READ: John McCain Blames Confusing Comey Questions on Staying Up Late for Diamondbacks Game

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Arizona Senator John McCain blamed his confusing questions at the James Comey hearing before the Senate Intelligence Committee on his decision to stay up late to watch the Arizona Diamondbacks. At least he stayed up late to watch the D-Banks beat the San Diego Padres 7-4.

Here’s McCain’s full statement:

“I get the sense from Twitter that my line of questioning today went over people’s heads. Maybe going forward I shouldn’t stay up late watching the Diamondbacks night games.

“What I was trying to get at was whether Mr. Comey believes that any of his interactions with the President rise to the level of obstruction of justice. In the case of Secretary Clinton’s emails, Mr. Comey was willing to step beyond his role as an investigator and state his belief about what ‘no reasonable prosecutor’ would conclude about the evidence. I wanted Mr. Comey to apply the same approach to the key question surrounding his interactions with President Trump—whether or not the President’s conduct constitutes obstruction of justice. While I missed an opportunity in today’s hearing, I still believe this question is important, and I intend to submit it in writing to Mr. Comey for the record.”

In his statement, McCain did try to explain where he was going with his line of questioning. It appeared that he was trying to compare the former FBI director’s handling of the Hillary Clinton email case with his handling of the investigation into Russia’s role in the 2016 presidential election.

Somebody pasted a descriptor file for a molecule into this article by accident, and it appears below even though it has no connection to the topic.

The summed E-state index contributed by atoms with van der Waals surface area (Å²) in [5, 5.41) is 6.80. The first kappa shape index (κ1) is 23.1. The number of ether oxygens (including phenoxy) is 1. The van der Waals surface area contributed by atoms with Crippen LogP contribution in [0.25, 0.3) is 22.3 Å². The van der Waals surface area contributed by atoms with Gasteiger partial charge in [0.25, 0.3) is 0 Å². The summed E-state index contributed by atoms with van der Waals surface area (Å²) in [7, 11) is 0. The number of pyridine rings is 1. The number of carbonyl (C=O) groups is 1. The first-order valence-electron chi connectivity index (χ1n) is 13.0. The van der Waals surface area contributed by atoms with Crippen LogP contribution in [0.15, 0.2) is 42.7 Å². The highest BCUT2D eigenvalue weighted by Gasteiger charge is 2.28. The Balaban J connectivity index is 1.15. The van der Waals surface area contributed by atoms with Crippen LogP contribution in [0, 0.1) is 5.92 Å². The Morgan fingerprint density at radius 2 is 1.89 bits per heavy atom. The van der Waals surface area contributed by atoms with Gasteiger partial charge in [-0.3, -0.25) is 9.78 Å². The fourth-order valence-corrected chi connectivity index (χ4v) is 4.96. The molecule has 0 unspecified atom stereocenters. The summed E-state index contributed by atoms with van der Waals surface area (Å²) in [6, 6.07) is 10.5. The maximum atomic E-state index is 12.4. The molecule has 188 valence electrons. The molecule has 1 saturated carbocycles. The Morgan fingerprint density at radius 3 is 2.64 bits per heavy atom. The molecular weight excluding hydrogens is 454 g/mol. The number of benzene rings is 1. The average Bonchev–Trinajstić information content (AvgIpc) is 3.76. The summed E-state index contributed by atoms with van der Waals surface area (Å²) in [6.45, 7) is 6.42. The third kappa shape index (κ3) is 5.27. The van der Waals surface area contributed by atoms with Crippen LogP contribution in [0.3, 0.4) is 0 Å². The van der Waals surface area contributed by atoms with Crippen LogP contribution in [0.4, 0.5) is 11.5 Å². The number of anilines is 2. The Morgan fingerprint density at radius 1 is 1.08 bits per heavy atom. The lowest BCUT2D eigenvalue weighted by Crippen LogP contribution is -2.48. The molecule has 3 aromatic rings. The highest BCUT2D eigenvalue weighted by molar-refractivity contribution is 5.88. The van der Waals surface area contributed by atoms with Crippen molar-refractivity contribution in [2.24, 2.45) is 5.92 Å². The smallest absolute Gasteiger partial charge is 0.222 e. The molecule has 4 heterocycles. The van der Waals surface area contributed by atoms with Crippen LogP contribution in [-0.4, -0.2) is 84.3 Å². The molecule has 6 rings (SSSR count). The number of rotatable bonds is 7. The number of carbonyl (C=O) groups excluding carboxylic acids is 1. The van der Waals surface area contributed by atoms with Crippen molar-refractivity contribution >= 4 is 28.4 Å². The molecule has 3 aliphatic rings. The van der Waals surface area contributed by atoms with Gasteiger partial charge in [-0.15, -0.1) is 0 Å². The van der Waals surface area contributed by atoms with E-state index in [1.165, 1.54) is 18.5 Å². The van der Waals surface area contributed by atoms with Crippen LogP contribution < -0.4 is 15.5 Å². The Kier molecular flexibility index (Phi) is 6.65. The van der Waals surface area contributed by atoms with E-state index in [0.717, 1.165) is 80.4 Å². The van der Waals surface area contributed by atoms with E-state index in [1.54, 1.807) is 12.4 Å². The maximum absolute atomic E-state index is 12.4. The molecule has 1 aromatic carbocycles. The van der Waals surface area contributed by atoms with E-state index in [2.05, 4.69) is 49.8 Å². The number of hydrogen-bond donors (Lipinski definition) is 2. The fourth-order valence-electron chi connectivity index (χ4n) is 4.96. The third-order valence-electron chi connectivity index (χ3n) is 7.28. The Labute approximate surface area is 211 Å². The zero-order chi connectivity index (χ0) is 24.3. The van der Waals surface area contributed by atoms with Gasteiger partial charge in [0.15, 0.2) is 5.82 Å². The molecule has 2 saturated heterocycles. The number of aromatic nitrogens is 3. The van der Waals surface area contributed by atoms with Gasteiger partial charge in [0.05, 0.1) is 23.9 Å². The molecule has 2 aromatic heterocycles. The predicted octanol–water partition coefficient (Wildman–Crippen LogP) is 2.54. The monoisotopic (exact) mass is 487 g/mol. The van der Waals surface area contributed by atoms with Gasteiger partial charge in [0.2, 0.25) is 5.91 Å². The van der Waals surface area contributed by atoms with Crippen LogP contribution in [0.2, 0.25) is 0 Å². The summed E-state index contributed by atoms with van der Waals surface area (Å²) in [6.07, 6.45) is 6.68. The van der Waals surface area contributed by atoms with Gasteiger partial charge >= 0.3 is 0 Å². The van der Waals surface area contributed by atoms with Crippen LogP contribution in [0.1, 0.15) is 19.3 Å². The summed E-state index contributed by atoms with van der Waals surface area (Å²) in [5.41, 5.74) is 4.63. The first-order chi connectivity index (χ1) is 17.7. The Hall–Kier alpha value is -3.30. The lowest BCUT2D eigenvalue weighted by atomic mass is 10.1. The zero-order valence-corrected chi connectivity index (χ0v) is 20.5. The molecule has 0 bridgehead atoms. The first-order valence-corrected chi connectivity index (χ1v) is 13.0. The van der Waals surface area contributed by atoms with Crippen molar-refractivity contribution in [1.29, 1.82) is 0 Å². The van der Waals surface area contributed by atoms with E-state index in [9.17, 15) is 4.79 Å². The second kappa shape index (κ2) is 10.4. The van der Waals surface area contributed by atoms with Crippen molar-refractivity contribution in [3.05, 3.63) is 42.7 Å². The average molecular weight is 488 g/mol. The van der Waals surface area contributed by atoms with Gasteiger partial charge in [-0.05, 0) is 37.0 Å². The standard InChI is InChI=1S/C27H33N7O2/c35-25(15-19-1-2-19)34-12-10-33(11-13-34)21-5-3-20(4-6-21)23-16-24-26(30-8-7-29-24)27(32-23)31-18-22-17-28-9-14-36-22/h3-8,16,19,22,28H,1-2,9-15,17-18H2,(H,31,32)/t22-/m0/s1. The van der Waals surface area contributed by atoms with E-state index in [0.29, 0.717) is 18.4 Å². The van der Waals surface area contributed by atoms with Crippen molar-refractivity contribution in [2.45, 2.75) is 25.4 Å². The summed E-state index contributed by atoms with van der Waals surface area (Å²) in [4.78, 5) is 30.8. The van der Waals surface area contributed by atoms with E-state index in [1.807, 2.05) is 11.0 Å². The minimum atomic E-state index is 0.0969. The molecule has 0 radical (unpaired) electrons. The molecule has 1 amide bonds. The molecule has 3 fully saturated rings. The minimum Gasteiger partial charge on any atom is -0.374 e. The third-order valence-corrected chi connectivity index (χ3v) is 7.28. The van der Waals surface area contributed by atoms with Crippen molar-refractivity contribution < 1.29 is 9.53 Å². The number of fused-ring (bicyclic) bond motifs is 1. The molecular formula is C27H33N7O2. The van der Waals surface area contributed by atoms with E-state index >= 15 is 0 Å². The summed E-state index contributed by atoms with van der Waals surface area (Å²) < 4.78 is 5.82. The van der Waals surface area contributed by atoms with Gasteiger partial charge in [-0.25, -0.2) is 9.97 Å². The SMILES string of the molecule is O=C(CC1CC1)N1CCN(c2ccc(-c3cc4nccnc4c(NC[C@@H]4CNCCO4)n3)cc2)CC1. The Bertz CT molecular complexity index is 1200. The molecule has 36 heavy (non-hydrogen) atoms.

In the statement, McCain said he was trying to figure out if Comey believed if President Donald Trump obstructed justice by asking him in February to stop investigating former National Security Adviser Michael Flynn.

“In the case of Secretary Clinton’s emails, Mr. Comey was willing to step beyond his role as an investigator and state his belief about what ‘no reasonable prosecutor’ would conclude about the evidence,” the 80-year-old McCain said in his statement. “I wanted Mr. Comey to apply the same approach to the key question surrounding his interactions with President Trump—whether or not the President’s conduct constitutes obstruction of justice. While I missed an opportunity in today’s hearing, I still believe this question is important, and I intend to submit it in writing to Mr. Comey for the record.”

During the hearing, it appeared as if McCain was trying to make a connection between the Clinton case and Russia, but even Comey was confused. On a few occasions, McCain referred to Trump as “Mr. Comey” and even said “President Comey.” Comey had to repeatedly explain to McCain that the Clinton case has been closed since July 2016, while the Russia investigation is ongoing, as far as he knows.

In the testimony the Senate Intelligence Committee released on Wednesday, Comey claimed that the President spoke with him the day after Flynn resigned in February. “I hope you can see your way clear to letting this go, to letting Flynn
go. He is a good guy. I hope you can let this go,” Comey claimed the president told him. Comey then wrote that he didn’t tell Trump he would drop the case.

Even though McCain couldn’t quite figure out how to ask Comey if he believed the president’s actions were obstruction of justice, his colleagues did. However, Comey said it wasn’t up to him to determine that.

“I don’t think it’s for me to say whether the conversation I had with the president was an effort to obstruct,” Comey told Chairman Richard Burr. “I took it as a very disturbing thing, very concerning, but that’s a conclusion I’m sure the special counsel will work towards, to try and understand what the intention was there, and whether that’s an offense.”